The author and editors of this article ought to be ashamed for not doing basic fact checks.It is untrue that no constitutional amendment has ever succeeded in modifying the electoral college. The 12th Amendment modified the electoral college. It is untrue that electors' names do not appear on ballots. States set rules for their own ballots, and the names of electors are printed below the presidential and vice-presidential candidates' names in many states. The notion of a "national popular vote" is a fiction. Each state sets its own rules about voter eligibility and registration. While the federal government has passed some laws relating to voting, there is no uniform national voting system. A person eligible to vote in one state might not be eligible under the rules of another state. As such, it's mixing apples and oranges when compiling all of the votes into a national total. That number is meaningless.
American presidential voting is a state-by-state contest. The only numbers that matter are the votinga results within each state. This is by design. America is not a populist wonderland, but a union of states. The people retain extensive rights, but the states select the president.
6 ( +7 / -1 )
In other words, they know they have a weak bunch of insiders vying for the top job, and they have moved to eliminate the risk of another upstart Koizumi appearing out of nowhere after the rank-and-file vote. If the rank-and-file were smart, they’d form a new party that guaranteed them the vote, leaving behind a few hundred lawmakers as a comically pathetic vestige is the LDP.
0 ( +0 / -0 )
Gee... Japan’s birth rate peaked in 1947 when the nation’s economy was in tatters. Maybe, just maybe, the politicians and economists who claim that the birth rate is low and might sink lower because of weak economic conditions don’t have a clue what they are talking about.
4 ( +6 / -2 )
Ok, none of these have any relevance to IP laws. Why are you bringing up useless information that is entirely irrelevant to the conversation?
Those examples are not entirely irrelevant. Virtually every music act in the world signs with a label, and they agree to various licensing & distribution deals by doing so. Any group, including political campaigns, can pay a licensing fee to use any song from a large catalog at a public event. The Rolling Stones, like any other act, is in that catalog. They don't retain exclusive control over when and where their songs are played.
For decades, this political posturing has played like a broken record. Such-and-such artist complains about such-and-such politician playing a song at rallies. The act blusters about it in the media with threats of lawyers. In the end, everybody knows that a lawsuit to prevent use of the song stands zero chance of success. The Stones, like other musicians before them, are milking the publicity. They get their names in the news. They get to distance themselves from a politician they don't like, and that they presume their fans don't like. They effectively make a free campaign donation against that candidate through the negative publicity. They know the campaign won't roll over and give up the right to play the song, but the longer the band can make a stink about it, the more they think it will hurt the candidate and help the band.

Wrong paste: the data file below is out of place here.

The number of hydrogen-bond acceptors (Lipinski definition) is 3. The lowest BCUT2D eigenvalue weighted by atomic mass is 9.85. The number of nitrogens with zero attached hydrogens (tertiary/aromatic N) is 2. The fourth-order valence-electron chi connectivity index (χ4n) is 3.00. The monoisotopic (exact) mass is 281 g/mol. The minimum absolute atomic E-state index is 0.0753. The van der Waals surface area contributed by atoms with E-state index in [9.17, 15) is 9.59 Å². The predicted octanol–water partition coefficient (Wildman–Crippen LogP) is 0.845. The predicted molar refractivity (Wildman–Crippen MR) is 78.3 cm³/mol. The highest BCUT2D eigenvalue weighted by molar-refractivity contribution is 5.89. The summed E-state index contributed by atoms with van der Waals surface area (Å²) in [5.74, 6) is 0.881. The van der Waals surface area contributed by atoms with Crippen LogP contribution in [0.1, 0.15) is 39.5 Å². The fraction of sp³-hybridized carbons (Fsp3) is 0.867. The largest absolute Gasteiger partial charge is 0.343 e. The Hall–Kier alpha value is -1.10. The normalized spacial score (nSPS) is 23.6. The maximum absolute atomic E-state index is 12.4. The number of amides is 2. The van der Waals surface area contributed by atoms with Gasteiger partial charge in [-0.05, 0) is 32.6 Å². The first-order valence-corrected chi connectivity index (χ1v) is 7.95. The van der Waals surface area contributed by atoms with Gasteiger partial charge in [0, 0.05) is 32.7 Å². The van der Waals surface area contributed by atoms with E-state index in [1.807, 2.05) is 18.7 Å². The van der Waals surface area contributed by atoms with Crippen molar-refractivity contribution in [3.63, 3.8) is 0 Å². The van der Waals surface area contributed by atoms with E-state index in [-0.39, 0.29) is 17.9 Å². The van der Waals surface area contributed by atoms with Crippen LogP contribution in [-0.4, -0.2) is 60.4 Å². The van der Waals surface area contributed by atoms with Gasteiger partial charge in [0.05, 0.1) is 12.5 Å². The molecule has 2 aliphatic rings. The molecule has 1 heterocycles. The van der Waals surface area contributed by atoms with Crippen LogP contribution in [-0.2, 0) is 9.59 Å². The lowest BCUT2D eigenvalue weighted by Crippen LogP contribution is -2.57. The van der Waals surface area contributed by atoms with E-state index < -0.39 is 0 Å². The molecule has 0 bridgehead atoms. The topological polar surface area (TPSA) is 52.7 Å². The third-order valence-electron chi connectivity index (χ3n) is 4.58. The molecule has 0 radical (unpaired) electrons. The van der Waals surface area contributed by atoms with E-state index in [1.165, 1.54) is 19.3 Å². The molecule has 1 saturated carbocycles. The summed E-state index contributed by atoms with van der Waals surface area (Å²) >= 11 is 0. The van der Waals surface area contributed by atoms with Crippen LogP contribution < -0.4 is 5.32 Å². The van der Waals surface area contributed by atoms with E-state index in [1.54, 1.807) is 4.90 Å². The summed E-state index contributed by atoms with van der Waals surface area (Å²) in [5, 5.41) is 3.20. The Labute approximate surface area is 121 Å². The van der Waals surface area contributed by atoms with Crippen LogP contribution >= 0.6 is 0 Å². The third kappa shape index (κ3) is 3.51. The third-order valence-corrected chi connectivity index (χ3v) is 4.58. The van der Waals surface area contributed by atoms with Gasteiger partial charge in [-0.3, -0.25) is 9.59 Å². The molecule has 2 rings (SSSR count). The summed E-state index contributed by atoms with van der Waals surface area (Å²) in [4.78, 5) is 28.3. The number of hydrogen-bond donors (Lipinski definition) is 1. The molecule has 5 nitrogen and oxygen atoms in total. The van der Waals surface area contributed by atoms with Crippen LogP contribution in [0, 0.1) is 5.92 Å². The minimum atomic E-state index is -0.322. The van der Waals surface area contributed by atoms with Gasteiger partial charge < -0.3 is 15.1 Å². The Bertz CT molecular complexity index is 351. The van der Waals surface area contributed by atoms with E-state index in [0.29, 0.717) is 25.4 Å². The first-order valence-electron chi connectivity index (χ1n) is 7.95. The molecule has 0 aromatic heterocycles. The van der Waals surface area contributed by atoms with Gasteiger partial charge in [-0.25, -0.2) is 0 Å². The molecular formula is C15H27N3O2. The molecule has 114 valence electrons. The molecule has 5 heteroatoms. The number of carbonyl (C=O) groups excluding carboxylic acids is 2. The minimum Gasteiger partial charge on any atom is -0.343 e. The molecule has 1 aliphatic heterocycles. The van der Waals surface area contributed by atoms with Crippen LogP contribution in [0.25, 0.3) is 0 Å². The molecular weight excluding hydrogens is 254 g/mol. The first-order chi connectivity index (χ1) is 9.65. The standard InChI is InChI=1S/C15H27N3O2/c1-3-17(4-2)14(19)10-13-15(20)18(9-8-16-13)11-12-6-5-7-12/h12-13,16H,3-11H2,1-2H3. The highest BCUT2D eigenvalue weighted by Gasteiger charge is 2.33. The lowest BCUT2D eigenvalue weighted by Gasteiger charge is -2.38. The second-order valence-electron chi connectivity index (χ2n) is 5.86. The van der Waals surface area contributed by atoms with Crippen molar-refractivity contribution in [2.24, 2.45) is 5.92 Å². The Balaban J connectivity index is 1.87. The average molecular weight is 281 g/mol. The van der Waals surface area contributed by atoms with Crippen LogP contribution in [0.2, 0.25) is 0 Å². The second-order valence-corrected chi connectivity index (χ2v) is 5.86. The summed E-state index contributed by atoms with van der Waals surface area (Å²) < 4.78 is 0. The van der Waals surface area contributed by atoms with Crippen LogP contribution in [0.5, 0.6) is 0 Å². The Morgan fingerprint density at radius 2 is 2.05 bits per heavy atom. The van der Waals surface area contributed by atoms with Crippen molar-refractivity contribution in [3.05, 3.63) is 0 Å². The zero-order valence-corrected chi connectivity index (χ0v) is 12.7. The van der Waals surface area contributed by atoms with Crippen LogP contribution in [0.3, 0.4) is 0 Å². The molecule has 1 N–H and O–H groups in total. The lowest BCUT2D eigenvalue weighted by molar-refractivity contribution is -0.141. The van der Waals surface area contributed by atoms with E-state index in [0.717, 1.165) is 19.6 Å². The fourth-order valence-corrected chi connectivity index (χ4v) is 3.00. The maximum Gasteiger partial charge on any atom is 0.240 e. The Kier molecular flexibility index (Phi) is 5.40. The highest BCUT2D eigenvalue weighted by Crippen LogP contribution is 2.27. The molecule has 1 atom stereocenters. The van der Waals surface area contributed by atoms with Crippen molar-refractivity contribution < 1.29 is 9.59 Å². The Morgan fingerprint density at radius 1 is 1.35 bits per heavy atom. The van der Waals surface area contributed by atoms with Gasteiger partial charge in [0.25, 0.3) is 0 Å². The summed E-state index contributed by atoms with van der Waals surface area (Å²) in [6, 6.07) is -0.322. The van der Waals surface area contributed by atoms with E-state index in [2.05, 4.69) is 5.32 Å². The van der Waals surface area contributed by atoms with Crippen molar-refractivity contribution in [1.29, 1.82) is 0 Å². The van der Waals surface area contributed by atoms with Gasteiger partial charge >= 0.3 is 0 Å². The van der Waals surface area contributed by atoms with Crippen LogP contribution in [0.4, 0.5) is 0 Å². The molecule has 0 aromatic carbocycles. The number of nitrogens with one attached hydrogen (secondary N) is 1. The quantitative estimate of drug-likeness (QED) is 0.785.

There's no evidence that this is politically effective--it didn't stop Bush from being reelected, and it didn't stop Trump from being elected--but it repeats without fail every presidential election cycle.
0 ( +2 / -2 )
Essentially the definition of government aid then.
1 ( +1 / -0 )
Posted in: Working at home offers a good opportunity to review household rules which have often been fixed. Men should face the fact that they rely too much on women in terms of housework. See in context
File this as yet another example under:
[Some societal change that I desire anyway] + COVID-19 =
A societal change that should happen because of COVID-19
This opportunism is specious logic at best. Given the vast number of people who have died and been impoverished worldwide because of the pandemic, attempting to capitalize on it in this manner strikes me as rather perverse.
0 ( +0 / -0 )
This is the usual overly simplistic and utterly ridiculous argument from gun nuts. C'mon, it's a tired argument.